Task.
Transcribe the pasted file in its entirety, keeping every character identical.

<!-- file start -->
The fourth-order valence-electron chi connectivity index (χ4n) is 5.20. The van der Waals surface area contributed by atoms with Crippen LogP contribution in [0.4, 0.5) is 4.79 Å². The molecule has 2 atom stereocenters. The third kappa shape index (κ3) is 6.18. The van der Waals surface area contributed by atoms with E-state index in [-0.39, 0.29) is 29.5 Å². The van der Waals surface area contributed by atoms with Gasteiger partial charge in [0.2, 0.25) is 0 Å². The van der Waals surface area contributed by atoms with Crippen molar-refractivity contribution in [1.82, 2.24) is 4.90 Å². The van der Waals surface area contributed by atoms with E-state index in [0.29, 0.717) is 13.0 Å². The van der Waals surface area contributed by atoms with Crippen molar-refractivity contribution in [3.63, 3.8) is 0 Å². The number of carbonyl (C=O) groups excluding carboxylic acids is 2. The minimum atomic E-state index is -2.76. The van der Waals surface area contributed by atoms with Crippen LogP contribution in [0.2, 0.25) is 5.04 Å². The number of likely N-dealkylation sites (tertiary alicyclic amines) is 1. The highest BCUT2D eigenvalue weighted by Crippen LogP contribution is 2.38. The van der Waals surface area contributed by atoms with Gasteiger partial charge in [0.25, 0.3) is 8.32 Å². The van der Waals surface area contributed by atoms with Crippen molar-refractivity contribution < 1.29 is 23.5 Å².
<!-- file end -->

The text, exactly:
The fourth-order valence-electron chi connectivity index (χ4n) is 5.20. The van der Waals surface area contributed by atoms with Crippen LogP contribution in [0.4, 0.5) is 4.79 Å². The molecule has 2 atom stereocenters. The third kappa shape index (κ3) is 6.18. The van der Waals surface area contributed by atoms with E-state index in [-0.39, 0.29) is 29.5 Å². The van der Waals surface area contributed by atoms with Gasteiger partial charge in [0.2, 0.25) is 0 Å². The van der Waals surface area contributed by atoms with Crippen molar-refractivity contribution in [1.82, 2.24) is 4.90 Å². The van der Waals surface area contributed by atoms with E-state index in [0.29, 0.717) is 13.0 Å². The van der Waals surface area contributed by atoms with Crippen molar-refractivity contribution in [3.63, 3.8) is 0 Å². The number of carbonyl (C=O) groups excluding carboxylic acids is 2. The minimum atomic E-state index is -2.76. The van der Waals surface area contributed by atoms with Crippen LogP contribution in [0.2, 0.25) is 5.04 Å². The number of likely N-dealkylation sites (tertiary alicyclic amines) is 1. The highest BCUT2D eigenvalue weighted by Crippen LogP contribution is 2.38. The van der Waals surface area contributed by atoms with Gasteiger partial charge in [0.25, 0.3) is 8.32 Å². The van der Waals surface area contributed by atoms with Crippen molar-refractivity contribution < 1.29 is 23.5 Å².